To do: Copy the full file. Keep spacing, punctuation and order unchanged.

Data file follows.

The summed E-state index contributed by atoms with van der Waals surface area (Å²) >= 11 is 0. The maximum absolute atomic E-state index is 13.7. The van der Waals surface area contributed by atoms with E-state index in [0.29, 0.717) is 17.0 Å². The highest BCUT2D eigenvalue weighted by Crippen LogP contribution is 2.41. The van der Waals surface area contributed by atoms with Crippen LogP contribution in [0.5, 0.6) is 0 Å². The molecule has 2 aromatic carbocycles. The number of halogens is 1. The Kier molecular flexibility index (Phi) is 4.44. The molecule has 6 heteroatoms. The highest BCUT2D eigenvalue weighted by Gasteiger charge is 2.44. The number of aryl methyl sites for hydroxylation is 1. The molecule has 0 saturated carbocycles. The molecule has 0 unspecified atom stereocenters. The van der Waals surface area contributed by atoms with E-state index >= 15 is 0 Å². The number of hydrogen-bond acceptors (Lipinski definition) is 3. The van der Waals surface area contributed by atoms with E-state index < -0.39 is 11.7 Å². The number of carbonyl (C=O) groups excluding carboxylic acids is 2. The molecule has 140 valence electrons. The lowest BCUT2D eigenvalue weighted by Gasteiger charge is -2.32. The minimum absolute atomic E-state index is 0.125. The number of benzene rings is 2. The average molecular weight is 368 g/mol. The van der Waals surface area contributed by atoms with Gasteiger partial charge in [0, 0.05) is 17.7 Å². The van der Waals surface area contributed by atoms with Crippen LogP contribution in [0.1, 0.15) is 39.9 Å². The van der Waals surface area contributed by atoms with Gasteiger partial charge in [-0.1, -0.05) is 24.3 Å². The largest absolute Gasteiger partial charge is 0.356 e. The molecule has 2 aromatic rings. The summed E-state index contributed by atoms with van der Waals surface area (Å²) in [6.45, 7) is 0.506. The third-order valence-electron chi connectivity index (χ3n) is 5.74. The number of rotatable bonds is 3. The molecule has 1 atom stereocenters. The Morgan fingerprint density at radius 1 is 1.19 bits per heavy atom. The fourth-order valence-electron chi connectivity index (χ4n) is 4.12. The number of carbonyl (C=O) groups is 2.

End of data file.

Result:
The summed E-state index contributed by atoms with van der Waals surface area (Å²) >= 11 is 0. The maximum absolute atomic E-state index is 13.7. The van der Waals surface area contributed by atoms with E-state index in [0.29, 0.717) is 17.0 Å². The highest BCUT2D eigenvalue weighted by Crippen LogP contribution is 2.41. The van der Waals surface area contributed by atoms with Crippen LogP contribution in [0.5, 0.6) is 0 Å². The molecule has 2 aromatic carbocycles. The number of halogens is 1. The Kier molecular flexibility index (Phi) is 4.44. The molecule has 6 heteroatoms. The highest BCUT2D eigenvalue weighted by Gasteiger charge is 2.44. The number of aryl methyl sites for hydroxylation is 1. The molecule has 0 saturated carbocycles. The molecule has 0 unspecified atom stereocenters. The van der Waals surface area contributed by atoms with E-state index >= 15 is 0 Å². The number of hydrogen-bond acceptors (Lipinski definition) is 3. The van der Waals surface area contributed by atoms with E-state index < -0.39 is 11.7 Å². The number of carbonyl (C=O) groups excluding carboxylic acids is 2. The molecule has 140 valence electrons. The lowest BCUT2D eigenvalue weighted by Gasteiger charge is -2.32. The minimum absolute atomic E-state index is 0.125. The number of benzene rings is 2. The average molecular weight is 368 g/mol. The van der Waals surface area contributed by atoms with Gasteiger partial charge in [0, 0.05) is 17.7 Å². The van der Waals surface area contributed by atoms with Crippen LogP contribution in [0.1, 0.15) is 39.9 Å². The van der Waals surface area contributed by atoms with Gasteiger partial charge in [-0.1, -0.05) is 24.3 Å². The largest absolute Gasteiger partial charge is 0.356 e. The molecule has 2 aromatic rings. The summed E-state index contributed by atoms with van der Waals surface area (Å²) in [6.45, 7) is 0.506. The third-order valence-electron chi connectivity index (χ3n) is 5.74. The number of rotatable bonds is 3. The molecule has 1 atom stereocenters. The Morgan fingerprint density at radius 1 is 1.19 bits per heavy atom. The fourth-order valence-electron chi connectivity index (χ4n) is 4.12. The number of carbonyl (C=O) groups is 2.